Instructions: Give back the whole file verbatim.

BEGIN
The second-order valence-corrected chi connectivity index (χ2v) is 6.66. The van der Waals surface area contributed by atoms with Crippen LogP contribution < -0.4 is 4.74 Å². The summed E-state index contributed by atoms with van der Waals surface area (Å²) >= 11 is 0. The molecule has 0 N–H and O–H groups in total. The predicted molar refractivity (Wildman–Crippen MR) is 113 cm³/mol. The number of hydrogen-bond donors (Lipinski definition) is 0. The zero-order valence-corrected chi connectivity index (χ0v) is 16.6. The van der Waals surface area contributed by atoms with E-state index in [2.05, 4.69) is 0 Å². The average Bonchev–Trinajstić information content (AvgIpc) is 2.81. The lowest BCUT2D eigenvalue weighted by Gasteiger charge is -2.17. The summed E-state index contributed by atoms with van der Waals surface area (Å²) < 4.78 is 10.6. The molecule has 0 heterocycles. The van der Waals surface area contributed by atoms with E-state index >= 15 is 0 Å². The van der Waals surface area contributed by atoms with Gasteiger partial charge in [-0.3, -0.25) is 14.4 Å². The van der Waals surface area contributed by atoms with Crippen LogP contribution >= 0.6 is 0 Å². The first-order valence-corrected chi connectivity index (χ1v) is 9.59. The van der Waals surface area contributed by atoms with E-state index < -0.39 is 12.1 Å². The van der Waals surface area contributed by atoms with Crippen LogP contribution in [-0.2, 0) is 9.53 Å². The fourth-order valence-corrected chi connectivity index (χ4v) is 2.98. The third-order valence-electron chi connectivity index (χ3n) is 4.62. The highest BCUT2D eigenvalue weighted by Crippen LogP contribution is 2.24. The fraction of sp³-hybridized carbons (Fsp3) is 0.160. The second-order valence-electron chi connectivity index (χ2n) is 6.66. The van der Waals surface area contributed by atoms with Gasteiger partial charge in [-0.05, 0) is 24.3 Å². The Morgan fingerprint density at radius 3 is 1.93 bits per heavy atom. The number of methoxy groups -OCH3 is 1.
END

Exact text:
The second-order valence-corrected chi connectivity index (χ2v) is 6.66. The van der Waals surface area contributed by atoms with Crippen LogP contribution < -0.4 is 4.74 Å². The summed E-state index contributed by atoms with van der Waals surface area (Å²) >= 11 is 0. The molecule has 0 N–H and O–H groups in total. The predicted molar refractivity (Wildman–Crippen MR) is 113 cm³/mol. The number of hydrogen-bond donors (Lipinski definition) is 0. The zero-order valence-corrected chi connectivity index (χ0v) is 16.6. The van der Waals surface area contributed by atoms with E-state index in [2.05, 4.69) is 0 Å². The average Bonchev–Trinajstić information content (AvgIpc) is 2.81. The lowest BCUT2D eigenvalue weighted by Gasteiger charge is -2.17. The summed E-state index contributed by atoms with van der Waals surface area (Å²) < 4.78 is 10.6. The molecule has 0 heterocycles. The van der Waals surface area contributed by atoms with E-state index >= 15 is 0 Å². The van der Waals surface area contributed by atoms with Gasteiger partial charge in [-0.3, -0.25) is 14.4 Å². The van der Waals surface area contributed by atoms with Crippen LogP contribution >= 0.6 is 0 Å². The first-order valence-corrected chi connectivity index (χ1v) is 9.59. The van der Waals surface area contributed by atoms with E-state index < -0.39 is 12.1 Å². The van der Waals surface area contributed by atoms with Crippen LogP contribution in [-0.2, 0) is 9.53 Å². The fourth-order valence-corrected chi connectivity index (χ4v) is 2.98. The third-order valence-electron chi connectivity index (χ3n) is 4.62. The highest BCUT2D eigenvalue weighted by Crippen LogP contribution is 2.24. The fraction of sp³-hybridized carbons (Fsp3) is 0.160. The second-order valence-electron chi connectivity index (χ2n) is 6.66. The van der Waals surface area contributed by atoms with Gasteiger partial charge in [-0.05, 0) is 24.3 Å². The Morgan fingerprint density at radius 3 is 1.93 bits per heavy atom. The number of methoxy groups -OCH3 is 1.